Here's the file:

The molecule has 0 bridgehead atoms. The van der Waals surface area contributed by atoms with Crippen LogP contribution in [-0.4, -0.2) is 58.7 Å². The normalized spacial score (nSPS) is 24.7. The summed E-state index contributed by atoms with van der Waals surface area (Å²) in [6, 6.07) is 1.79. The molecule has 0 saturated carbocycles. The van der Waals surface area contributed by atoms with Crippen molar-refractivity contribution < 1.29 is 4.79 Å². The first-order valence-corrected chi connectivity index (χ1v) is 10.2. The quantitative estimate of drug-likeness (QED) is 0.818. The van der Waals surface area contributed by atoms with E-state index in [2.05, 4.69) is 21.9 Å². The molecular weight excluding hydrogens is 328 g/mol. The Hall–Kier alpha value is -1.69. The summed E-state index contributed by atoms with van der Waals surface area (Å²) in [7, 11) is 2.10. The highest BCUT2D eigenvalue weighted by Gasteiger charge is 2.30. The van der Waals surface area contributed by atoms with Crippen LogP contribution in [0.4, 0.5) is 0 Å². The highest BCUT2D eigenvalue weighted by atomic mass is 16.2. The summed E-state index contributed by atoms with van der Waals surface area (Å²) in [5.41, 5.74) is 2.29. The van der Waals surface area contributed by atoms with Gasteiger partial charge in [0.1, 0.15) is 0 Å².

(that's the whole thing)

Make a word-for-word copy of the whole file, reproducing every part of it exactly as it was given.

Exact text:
The molecule has 0 bridgehead atoms. The van der Waals surface area contributed by atoms with Crippen LogP contribution in [-0.4, -0.2) is 58.7 Å². The normalized spacial score (nSPS) is 24.7. The summed E-state index contributed by atoms with van der Waals surface area (Å²) in [6, 6.07) is 1.79. The molecule has 0 saturated carbocycles. The van der Waals surface area contributed by atoms with Crippen molar-refractivity contribution < 1.29 is 4.79 Å². The first-order valence-corrected chi connectivity index (χ1v) is 10.2. The quantitative estimate of drug-likeness (QED) is 0.818. The van der Waals surface area contributed by atoms with E-state index in [2.05, 4.69) is 21.9 Å². The molecular weight excluding hydrogens is 328 g/mol. The Hall–Kier alpha value is -1.69. The summed E-state index contributed by atoms with van der Waals surface area (Å²) in [7, 11) is 2.10. The highest BCUT2D eigenvalue weighted by Gasteiger charge is 2.30. The van der Waals surface area contributed by atoms with Crippen LogP contribution in [0.4, 0.5) is 0 Å². The highest BCUT2D eigenvalue weighted by atomic mass is 16.2. The summed E-state index contributed by atoms with van der Waals surface area (Å²) in [5.41, 5.74) is 2.29. The van der Waals surface area contributed by atoms with Gasteiger partial charge in [0.1, 0.15) is 0 Å².